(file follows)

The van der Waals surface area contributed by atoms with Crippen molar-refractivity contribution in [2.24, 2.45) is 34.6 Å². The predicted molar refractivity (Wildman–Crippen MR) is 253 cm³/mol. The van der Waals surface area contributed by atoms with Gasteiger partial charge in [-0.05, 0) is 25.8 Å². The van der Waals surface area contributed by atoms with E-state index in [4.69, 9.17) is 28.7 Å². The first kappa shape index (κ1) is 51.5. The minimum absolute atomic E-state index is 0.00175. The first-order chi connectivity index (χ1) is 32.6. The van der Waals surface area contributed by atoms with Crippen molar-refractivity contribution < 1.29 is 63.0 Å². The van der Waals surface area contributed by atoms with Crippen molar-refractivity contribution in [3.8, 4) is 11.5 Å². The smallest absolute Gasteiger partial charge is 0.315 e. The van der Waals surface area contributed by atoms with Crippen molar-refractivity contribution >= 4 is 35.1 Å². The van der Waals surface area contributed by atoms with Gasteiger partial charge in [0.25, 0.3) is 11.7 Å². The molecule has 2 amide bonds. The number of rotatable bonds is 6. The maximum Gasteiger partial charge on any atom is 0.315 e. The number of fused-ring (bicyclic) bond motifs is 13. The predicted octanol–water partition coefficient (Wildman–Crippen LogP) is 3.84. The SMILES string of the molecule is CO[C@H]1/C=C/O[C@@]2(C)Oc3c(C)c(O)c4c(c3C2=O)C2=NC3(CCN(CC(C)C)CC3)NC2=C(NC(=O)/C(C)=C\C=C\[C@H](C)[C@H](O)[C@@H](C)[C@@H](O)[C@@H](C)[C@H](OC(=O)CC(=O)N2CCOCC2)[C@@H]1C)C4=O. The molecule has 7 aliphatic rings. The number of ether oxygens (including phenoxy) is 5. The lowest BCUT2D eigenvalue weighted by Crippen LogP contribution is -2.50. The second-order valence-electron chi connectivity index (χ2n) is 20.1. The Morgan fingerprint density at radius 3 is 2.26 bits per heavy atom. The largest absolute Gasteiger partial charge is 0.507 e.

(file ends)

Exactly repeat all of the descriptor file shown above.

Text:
The van der Waals surface area contributed by atoms with Crippen molar-refractivity contribution in [2.24, 2.45) is 34.6 Å². The predicted molar refractivity (Wildman–Crippen MR) is 253 cm³/mol. The van der Waals surface area contributed by atoms with Gasteiger partial charge in [-0.05, 0) is 25.8 Å². The van der Waals surface area contributed by atoms with E-state index in [4.69, 9.17) is 28.7 Å². The first kappa shape index (κ1) is 51.5. The minimum absolute atomic E-state index is 0.00175. The first-order chi connectivity index (χ1) is 32.6. The van der Waals surface area contributed by atoms with Crippen molar-refractivity contribution < 1.29 is 63.0 Å². The van der Waals surface area contributed by atoms with Crippen molar-refractivity contribution in [3.8, 4) is 11.5 Å². The smallest absolute Gasteiger partial charge is 0.315 e. The van der Waals surface area contributed by atoms with Crippen molar-refractivity contribution >= 4 is 35.1 Å². The van der Waals surface area contributed by atoms with Gasteiger partial charge in [0.25, 0.3) is 11.7 Å². The molecule has 2 amide bonds. The number of rotatable bonds is 6. The maximum Gasteiger partial charge on any atom is 0.315 e. The number of fused-ring (bicyclic) bond motifs is 13. The predicted octanol–water partition coefficient (Wildman–Crippen LogP) is 3.84. The SMILES string of the molecule is CO[C@H]1/C=C/O[C@@]2(C)Oc3c(C)c(O)c4c(c3C2=O)C2=NC3(CCN(CC(C)C)CC3)NC2=C(NC(=O)/C(C)=C\C=C\[C@H](C)[C@H](O)[C@@H](C)[C@@H](O)[C@@H](C)[C@H](OC(=O)CC(=O)N2CCOCC2)[C@@H]1C)C4=O. The molecule has 7 aliphatic rings. The number of ether oxygens (including phenoxy) is 5. The lowest BCUT2D eigenvalue weighted by Crippen LogP contribution is -2.50. The second-order valence-electron chi connectivity index (χ2n) is 20.1. The Morgan fingerprint density at radius 3 is 2.26 bits per heavy atom. The largest absolute Gasteiger partial charge is 0.507 e.